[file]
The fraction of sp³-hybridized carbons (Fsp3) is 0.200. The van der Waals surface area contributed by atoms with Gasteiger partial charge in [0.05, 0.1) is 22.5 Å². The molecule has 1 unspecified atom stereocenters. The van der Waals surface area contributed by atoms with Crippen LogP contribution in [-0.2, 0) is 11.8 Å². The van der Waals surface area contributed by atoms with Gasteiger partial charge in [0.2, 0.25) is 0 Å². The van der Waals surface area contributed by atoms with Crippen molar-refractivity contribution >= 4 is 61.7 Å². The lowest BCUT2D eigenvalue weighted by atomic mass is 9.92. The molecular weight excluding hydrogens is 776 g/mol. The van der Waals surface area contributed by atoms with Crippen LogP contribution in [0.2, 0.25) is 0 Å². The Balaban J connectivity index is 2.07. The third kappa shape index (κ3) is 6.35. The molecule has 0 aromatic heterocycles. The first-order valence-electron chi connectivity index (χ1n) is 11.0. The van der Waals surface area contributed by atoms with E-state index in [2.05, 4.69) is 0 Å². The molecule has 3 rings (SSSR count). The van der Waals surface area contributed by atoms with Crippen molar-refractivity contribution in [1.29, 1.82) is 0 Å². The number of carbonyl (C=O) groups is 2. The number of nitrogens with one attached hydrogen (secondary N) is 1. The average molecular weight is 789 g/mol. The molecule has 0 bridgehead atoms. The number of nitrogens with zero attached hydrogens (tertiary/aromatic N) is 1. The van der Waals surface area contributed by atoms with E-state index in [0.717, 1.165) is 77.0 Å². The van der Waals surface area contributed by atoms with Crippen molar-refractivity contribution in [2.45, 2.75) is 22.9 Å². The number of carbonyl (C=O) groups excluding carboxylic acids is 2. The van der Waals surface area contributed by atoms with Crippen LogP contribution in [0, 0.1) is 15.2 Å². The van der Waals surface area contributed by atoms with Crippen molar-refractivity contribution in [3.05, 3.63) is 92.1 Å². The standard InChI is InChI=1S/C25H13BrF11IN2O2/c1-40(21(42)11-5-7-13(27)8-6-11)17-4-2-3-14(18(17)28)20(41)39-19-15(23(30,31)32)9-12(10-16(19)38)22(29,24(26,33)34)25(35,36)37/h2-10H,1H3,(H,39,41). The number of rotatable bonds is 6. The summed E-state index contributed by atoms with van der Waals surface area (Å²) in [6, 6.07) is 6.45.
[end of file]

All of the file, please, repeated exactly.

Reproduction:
The fraction of sp³-hybridized carbons (Fsp3) is 0.200. The van der Waals surface area contributed by atoms with Gasteiger partial charge in [0.05, 0.1) is 22.5 Å². The molecule has 1 unspecified atom stereocenters. The van der Waals surface area contributed by atoms with Crippen LogP contribution in [-0.2, 0) is 11.8 Å². The van der Waals surface area contributed by atoms with Gasteiger partial charge in [0.2, 0.25) is 0 Å². The van der Waals surface area contributed by atoms with Crippen molar-refractivity contribution >= 4 is 61.7 Å². The lowest BCUT2D eigenvalue weighted by atomic mass is 9.92. The molecular weight excluding hydrogens is 776 g/mol. The van der Waals surface area contributed by atoms with Crippen LogP contribution in [0.2, 0.25) is 0 Å². The Balaban J connectivity index is 2.07. The third kappa shape index (κ3) is 6.35. The molecule has 0 aromatic heterocycles. The first-order valence-electron chi connectivity index (χ1n) is 11.0. The van der Waals surface area contributed by atoms with E-state index in [2.05, 4.69) is 0 Å². The molecule has 3 rings (SSSR count). The van der Waals surface area contributed by atoms with Crippen molar-refractivity contribution in [1.29, 1.82) is 0 Å². The number of carbonyl (C=O) groups is 2. The number of nitrogens with one attached hydrogen (secondary N) is 1. The average molecular weight is 789 g/mol. The molecule has 0 bridgehead atoms. The number of nitrogens with zero attached hydrogens (tertiary/aromatic N) is 1. The van der Waals surface area contributed by atoms with E-state index in [0.717, 1.165) is 77.0 Å². The van der Waals surface area contributed by atoms with Crippen molar-refractivity contribution in [2.45, 2.75) is 22.9 Å². The number of carbonyl (C=O) groups excluding carboxylic acids is 2. The van der Waals surface area contributed by atoms with Crippen LogP contribution in [0, 0.1) is 15.2 Å². The van der Waals surface area contributed by atoms with Crippen molar-refractivity contribution in [3.05, 3.63) is 92.1 Å². The standard InChI is InChI=1S/C25H13BrF11IN2O2/c1-40(21(42)11-5-7-13(27)8-6-11)17-4-2-3-14(18(17)28)20(41)39-19-15(23(30,31)32)9-12(10-16(19)38)22(29,24(26,33)34)25(35,36)37/h2-10H,1H3,(H,39,41). The number of rotatable bonds is 6. The summed E-state index contributed by atoms with van der Waals surface area (Å²) in [6, 6.07) is 6.45.